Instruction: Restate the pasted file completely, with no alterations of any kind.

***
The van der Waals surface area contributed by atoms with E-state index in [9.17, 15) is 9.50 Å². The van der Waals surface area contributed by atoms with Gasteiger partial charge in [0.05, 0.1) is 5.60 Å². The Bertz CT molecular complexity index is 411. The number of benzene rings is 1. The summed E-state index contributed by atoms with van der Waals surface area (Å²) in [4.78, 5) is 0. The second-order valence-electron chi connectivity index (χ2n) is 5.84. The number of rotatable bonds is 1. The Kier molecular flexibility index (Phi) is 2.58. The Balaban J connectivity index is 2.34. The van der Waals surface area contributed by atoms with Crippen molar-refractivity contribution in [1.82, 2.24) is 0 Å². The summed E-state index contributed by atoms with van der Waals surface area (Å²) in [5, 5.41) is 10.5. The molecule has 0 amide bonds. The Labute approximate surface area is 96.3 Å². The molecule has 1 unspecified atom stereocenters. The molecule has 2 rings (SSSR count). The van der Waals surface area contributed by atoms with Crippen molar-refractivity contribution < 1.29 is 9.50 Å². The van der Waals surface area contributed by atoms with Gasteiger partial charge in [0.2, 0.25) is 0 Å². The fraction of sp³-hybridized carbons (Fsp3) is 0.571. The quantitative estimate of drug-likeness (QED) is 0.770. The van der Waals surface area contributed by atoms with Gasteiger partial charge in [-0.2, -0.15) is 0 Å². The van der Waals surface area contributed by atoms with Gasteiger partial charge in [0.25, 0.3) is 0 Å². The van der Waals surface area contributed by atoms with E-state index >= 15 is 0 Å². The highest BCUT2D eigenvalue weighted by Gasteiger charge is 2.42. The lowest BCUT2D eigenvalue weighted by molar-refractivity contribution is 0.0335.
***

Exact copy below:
The van der Waals surface area contributed by atoms with E-state index in [9.17, 15) is 9.50 Å². The van der Waals surface area contributed by atoms with Gasteiger partial charge in [0.05, 0.1) is 5.60 Å². The Bertz CT molecular complexity index is 411. The number of benzene rings is 1. The summed E-state index contributed by atoms with van der Waals surface area (Å²) in [4.78, 5) is 0. The second-order valence-electron chi connectivity index (χ2n) is 5.84. The number of rotatable bonds is 1. The Kier molecular flexibility index (Phi) is 2.58. The Balaban J connectivity index is 2.34. The van der Waals surface area contributed by atoms with Crippen molar-refractivity contribution in [1.82, 2.24) is 0 Å². The summed E-state index contributed by atoms with van der Waals surface area (Å²) in [5, 5.41) is 10.5. The molecule has 0 amide bonds. The Labute approximate surface area is 96.3 Å². The molecule has 1 unspecified atom stereocenters. The molecule has 2 rings (SSSR count). The van der Waals surface area contributed by atoms with Crippen molar-refractivity contribution < 1.29 is 9.50 Å². The van der Waals surface area contributed by atoms with Gasteiger partial charge in [0.2, 0.25) is 0 Å². The fraction of sp³-hybridized carbons (Fsp3) is 0.571. The quantitative estimate of drug-likeness (QED) is 0.770. The van der Waals surface area contributed by atoms with Gasteiger partial charge in [-0.2, -0.15) is 0 Å². The van der Waals surface area contributed by atoms with Gasteiger partial charge in [0.25, 0.3) is 0 Å². The van der Waals surface area contributed by atoms with E-state index >= 15 is 0 Å². The highest BCUT2D eigenvalue weighted by Gasteiger charge is 2.42. The lowest BCUT2D eigenvalue weighted by molar-refractivity contribution is 0.0335.